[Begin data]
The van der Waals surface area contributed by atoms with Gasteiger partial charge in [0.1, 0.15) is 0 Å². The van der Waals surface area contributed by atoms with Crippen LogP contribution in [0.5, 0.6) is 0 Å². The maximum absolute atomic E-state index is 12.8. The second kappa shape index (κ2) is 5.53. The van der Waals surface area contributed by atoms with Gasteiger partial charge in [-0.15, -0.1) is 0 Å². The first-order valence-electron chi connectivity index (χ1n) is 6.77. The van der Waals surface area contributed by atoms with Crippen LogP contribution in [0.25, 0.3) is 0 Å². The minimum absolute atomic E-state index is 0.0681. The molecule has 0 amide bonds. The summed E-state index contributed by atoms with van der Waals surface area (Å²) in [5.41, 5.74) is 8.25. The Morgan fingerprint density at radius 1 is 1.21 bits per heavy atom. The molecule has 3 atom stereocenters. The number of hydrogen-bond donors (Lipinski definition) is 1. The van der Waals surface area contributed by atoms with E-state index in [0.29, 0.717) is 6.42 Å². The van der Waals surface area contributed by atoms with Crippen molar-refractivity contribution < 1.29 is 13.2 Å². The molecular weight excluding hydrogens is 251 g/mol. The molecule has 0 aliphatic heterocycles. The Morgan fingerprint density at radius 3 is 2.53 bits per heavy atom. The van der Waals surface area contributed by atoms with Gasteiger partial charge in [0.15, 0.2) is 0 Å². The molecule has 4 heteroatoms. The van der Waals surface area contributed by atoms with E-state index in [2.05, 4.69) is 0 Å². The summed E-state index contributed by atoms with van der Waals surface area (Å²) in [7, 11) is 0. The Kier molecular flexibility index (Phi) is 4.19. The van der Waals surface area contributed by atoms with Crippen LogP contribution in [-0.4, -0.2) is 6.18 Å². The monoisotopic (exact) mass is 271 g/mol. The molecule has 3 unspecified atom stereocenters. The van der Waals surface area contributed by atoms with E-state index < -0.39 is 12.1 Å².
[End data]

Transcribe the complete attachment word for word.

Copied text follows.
The van der Waals surface area contributed by atoms with Gasteiger partial charge in [0.1, 0.15) is 0 Å². The van der Waals surface area contributed by atoms with Crippen LogP contribution in [0.5, 0.6) is 0 Å². The maximum absolute atomic E-state index is 12.8. The second kappa shape index (κ2) is 5.53. The van der Waals surface area contributed by atoms with Gasteiger partial charge in [-0.15, -0.1) is 0 Å². The first-order valence-electron chi connectivity index (χ1n) is 6.77. The van der Waals surface area contributed by atoms with Crippen LogP contribution in [0.25, 0.3) is 0 Å². The minimum absolute atomic E-state index is 0.0681. The molecule has 0 amide bonds. The summed E-state index contributed by atoms with van der Waals surface area (Å²) in [5.41, 5.74) is 8.25. The Morgan fingerprint density at radius 1 is 1.21 bits per heavy atom. The molecule has 3 atom stereocenters. The number of hydrogen-bond donors (Lipinski definition) is 1. The van der Waals surface area contributed by atoms with E-state index in [0.29, 0.717) is 6.42 Å². The van der Waals surface area contributed by atoms with Crippen molar-refractivity contribution < 1.29 is 13.2 Å². The molecular weight excluding hydrogens is 251 g/mol. The molecule has 0 aliphatic heterocycles. The Morgan fingerprint density at radius 3 is 2.53 bits per heavy atom. The van der Waals surface area contributed by atoms with Gasteiger partial charge in [0.15, 0.2) is 0 Å². The molecule has 4 heteroatoms. The van der Waals surface area contributed by atoms with E-state index in [2.05, 4.69) is 0 Å². The summed E-state index contributed by atoms with van der Waals surface area (Å²) in [7, 11) is 0. The Kier molecular flexibility index (Phi) is 4.19. The van der Waals surface area contributed by atoms with Crippen LogP contribution in [-0.4, -0.2) is 6.18 Å². The monoisotopic (exact) mass is 271 g/mol. The molecule has 3 unspecified atom stereocenters. The van der Waals surface area contributed by atoms with E-state index < -0.39 is 12.1 Å².